Shame (Steve Jodrell, 1988) Barron Films; wr. Beverley Blankenship, Michael Brindley, prod. Paul D. Barron, Damien Parer, dp Joseph Pickering; Deborra-Lee Furness, Tony Barry, Simone Buchanan, Bill McCluskey, Margaret Ford; WA; location Toodyay; social problem drama; 94 min.
Shame is a western: a stranger rides into town and rights wrongs (but it's a woman barrister on a Suzuki). It's also a melodrama. I watched it again on the DVD restored by NFSA and released recently by Umbrella, with commentary by the director, one of the writers (Brindley) and Simone Buchanan. It stands up fairly well, for me as much as anything because of the subtle, deeply-felt performance by Tony Barry as the central girl's father—but it's possibly Furness's strongest performance also. Good to see local (WA) actors in a feature: Patricia Skevington, Faith Clayton, Margaret Ford, Bill McCluskey (whose name on the credits is spelt wrongly—again), Eileen Colocott, Robert Faggetter, Dickon Oxenburgh, Leslie Wright.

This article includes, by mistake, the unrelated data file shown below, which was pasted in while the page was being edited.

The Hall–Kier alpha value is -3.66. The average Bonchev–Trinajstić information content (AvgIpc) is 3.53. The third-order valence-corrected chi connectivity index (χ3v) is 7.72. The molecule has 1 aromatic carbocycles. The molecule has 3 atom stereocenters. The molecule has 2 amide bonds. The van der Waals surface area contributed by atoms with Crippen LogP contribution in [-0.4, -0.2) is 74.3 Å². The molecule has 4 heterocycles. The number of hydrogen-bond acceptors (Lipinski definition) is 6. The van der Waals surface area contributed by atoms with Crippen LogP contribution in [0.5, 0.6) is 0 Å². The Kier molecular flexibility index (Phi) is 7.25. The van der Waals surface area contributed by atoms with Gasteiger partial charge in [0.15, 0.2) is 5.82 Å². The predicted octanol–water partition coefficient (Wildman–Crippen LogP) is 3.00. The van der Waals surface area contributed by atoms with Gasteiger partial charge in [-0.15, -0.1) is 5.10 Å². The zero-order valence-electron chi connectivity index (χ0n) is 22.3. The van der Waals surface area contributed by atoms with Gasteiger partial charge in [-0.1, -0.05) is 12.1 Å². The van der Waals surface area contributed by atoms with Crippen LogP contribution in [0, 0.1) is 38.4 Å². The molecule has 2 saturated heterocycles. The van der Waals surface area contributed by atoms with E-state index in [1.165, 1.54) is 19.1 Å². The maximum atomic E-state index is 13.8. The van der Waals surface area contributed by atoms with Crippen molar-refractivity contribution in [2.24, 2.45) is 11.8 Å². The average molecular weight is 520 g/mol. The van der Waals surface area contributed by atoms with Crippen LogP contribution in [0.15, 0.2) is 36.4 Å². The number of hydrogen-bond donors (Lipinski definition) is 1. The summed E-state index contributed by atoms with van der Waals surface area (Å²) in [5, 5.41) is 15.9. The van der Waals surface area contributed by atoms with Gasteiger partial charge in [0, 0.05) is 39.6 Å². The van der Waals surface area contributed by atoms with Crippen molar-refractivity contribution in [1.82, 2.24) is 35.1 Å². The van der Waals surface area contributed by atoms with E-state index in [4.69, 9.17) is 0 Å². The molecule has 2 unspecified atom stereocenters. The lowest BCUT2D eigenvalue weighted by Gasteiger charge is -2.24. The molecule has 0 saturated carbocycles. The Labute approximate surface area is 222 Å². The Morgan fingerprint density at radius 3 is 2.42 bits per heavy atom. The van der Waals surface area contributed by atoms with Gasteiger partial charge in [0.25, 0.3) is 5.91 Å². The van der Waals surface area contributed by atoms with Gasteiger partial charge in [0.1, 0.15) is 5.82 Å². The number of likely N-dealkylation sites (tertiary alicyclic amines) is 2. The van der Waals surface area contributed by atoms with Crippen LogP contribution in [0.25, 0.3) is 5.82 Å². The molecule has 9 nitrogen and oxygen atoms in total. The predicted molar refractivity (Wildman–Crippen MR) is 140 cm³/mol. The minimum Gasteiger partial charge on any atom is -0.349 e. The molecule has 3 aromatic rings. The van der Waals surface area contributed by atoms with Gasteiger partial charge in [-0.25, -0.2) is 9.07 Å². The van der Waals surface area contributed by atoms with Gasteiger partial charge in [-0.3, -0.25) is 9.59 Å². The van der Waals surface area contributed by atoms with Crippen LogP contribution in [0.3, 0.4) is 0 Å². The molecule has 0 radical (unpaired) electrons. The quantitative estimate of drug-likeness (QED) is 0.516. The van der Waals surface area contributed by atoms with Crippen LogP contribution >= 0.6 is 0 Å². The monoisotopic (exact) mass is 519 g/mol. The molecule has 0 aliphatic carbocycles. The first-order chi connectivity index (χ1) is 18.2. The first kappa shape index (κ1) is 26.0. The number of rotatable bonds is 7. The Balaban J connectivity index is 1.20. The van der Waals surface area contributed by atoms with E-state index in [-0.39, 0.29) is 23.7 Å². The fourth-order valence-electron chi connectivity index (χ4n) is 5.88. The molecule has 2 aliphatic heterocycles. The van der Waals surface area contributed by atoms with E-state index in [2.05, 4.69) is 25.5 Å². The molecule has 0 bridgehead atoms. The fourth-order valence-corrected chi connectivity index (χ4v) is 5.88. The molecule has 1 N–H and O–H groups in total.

Shame exposes, like no feature film since Wake in Fright, the dark side of Australian mateship. ... should have scooped the pool at the 1988 AFI awards: instead, it was deemed to be ineligible by Institute officials. David Stratton: 219, 200.
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